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Will Indonesia make it BRICI?

By largely escaping the global economic meltdown, Indonesia makes a run at the world's fastest-growing club.

Children play near new apartment blocks in Jakarta's business district June 1, 2009. (Beawiharta/Reuters)

JAKARTA — Indonesia, an emerging market, is becoming one of the world’s top performers.

Morgan Stanley recently suggested the country could be included among the likes of Brazil, Russia, India and China, which together make up the BRIC group of fast-growing economies in the developing world. And nobody really disagreed.

Whether BRIC will become BRICI anytime soon is yet to be seen. But the fact is that Indonesia has maneuvered through the economic crisis with a deftness unmatched elsewhere in the region — and the international community has noticed.

It has a relatively healthy economy, with a growth rate of just under 5 percent, far higher than anyone predicted considering the state of the world economy. That economic growth, coupled with Indonesia's remarkably stable democracy, bodes well for the world’s fourth most-populous country.

This week, Indonesia will hold its second-ever direct presidential elections. In all likelihood they will be peaceful, and President Susilo Bambang Yudhoyono, the market-friendly reformer, will be re-elected. This stands in stark contrast to the political upheaval elsewhere in Southeast Asia, particularly in Thailand and Malaysia.

It’s an impressive feat for a country that just 10 years ago was the major victim of a debilitating banking crisis and was embroiled in a revolution that saw four presidents in four years.

Now, Indonesia is the third-fastest growing economy in the region, behind India and China. In dollar terms, Jakarta's main stock index is up more than 72 percent since March, and up 67 percent year-to-date.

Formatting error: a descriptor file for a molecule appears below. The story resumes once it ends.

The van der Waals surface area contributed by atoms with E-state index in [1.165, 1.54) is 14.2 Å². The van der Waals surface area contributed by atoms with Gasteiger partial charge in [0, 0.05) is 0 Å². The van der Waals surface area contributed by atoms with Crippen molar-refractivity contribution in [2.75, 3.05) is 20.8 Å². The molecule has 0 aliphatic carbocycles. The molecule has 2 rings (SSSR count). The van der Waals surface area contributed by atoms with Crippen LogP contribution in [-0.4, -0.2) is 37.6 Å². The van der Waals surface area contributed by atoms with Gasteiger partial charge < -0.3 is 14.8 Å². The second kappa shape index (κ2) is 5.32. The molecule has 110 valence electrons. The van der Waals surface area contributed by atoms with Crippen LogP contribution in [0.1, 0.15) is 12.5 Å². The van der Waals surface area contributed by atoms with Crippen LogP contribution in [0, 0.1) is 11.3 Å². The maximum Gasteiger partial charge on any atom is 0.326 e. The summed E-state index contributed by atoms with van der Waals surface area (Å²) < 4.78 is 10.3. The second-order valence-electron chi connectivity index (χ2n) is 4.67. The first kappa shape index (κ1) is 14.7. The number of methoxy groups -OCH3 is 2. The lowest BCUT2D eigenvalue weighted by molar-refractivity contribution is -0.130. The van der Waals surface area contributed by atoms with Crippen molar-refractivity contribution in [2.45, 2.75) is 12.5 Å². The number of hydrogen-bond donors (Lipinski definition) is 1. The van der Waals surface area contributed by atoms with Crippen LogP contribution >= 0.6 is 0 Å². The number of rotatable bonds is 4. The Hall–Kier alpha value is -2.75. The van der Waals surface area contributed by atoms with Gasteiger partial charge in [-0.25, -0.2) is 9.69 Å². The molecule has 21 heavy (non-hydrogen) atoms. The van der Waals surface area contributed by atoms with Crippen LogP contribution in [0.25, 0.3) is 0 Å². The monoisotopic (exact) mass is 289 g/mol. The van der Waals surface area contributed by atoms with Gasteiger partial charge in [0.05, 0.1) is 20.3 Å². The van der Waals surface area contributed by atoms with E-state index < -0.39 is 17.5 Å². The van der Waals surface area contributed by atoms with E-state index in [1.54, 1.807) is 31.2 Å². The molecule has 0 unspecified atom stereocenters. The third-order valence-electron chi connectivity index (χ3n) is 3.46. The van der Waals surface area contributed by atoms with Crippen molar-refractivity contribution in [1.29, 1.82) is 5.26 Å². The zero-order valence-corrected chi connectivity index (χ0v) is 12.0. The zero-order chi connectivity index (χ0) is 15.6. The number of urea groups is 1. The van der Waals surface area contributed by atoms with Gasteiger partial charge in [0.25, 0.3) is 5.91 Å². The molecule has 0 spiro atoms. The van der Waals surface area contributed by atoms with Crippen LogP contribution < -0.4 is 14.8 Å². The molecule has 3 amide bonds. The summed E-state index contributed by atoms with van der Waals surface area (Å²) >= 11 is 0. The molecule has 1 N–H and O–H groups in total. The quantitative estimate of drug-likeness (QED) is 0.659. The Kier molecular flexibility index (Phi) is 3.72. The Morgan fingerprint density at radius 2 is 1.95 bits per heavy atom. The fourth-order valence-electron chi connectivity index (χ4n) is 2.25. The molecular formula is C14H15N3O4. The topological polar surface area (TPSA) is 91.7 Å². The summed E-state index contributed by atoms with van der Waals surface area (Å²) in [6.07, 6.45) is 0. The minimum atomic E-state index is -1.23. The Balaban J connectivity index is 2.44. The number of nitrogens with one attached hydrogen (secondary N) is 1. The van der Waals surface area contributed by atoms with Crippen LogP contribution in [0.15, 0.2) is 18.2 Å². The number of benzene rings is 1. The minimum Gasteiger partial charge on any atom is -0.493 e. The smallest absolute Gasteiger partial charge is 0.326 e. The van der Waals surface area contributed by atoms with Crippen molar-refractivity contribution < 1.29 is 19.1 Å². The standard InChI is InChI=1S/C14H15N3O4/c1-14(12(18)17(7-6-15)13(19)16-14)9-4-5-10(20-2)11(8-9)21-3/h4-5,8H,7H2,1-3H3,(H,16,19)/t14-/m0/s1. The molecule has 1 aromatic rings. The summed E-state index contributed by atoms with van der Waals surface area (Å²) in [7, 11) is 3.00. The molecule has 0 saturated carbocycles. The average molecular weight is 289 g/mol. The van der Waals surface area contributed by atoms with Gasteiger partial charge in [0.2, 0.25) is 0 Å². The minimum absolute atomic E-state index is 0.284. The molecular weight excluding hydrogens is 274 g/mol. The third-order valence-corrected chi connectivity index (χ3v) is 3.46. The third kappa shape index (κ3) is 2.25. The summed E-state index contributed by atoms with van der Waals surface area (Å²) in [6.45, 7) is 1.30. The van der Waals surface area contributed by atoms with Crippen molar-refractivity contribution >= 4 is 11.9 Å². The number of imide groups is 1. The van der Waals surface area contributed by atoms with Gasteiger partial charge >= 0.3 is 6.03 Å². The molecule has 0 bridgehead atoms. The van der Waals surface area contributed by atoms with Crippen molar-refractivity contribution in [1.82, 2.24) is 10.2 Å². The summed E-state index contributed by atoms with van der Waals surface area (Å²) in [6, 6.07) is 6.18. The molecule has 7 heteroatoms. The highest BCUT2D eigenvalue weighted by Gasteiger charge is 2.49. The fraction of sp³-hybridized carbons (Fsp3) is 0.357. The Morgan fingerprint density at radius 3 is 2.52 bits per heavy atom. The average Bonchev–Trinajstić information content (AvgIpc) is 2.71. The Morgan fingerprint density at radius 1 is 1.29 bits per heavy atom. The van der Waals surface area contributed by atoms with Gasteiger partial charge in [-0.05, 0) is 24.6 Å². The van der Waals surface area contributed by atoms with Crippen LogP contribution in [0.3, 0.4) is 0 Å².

Yudhoyono’s reformist agenda is often credited with this jump in fortunes, and it is his current minister of finance, Sri Mulyani, who set the ball rolling.

“I think we will come out of this crisis with a better perception of our economic strength from abroad,” Mulyani said in an interview with GlobalPost. “Our role in the G20 put the country on the spot. And our role within ASEAN, as the biggest economy in Southeast Asia, which makes us the de facto leader, has elevated our international role.”

A lot has been said about the importance of foreign investment here. Mulyani quickly revamped the tax and customs offices to help attract more investment. Other major reforms are in the works.

But it is the strength of the country’s domestic markets that carried it through the worst of the crisis. When the world’s economies collapsed and international investors pulled out of Asia late last year, Indonesia did not go into a tailspin — unlike, say, Singapore, which is almost wholly dependent on foreign investment.

Foreign direct investment accounts for only about 25 percent of gross domestic product here. And so it's the country’s 240 million consumers who are driving the economy.

Bank Indonesia, which dramatically raised rates last year to fight inflation, has since continuously slashed them. Analysts believe there will be more cuts as inflation eases. Rates could be cut to less than 6 percent within months, bolstering even further the all-important domestic consumption.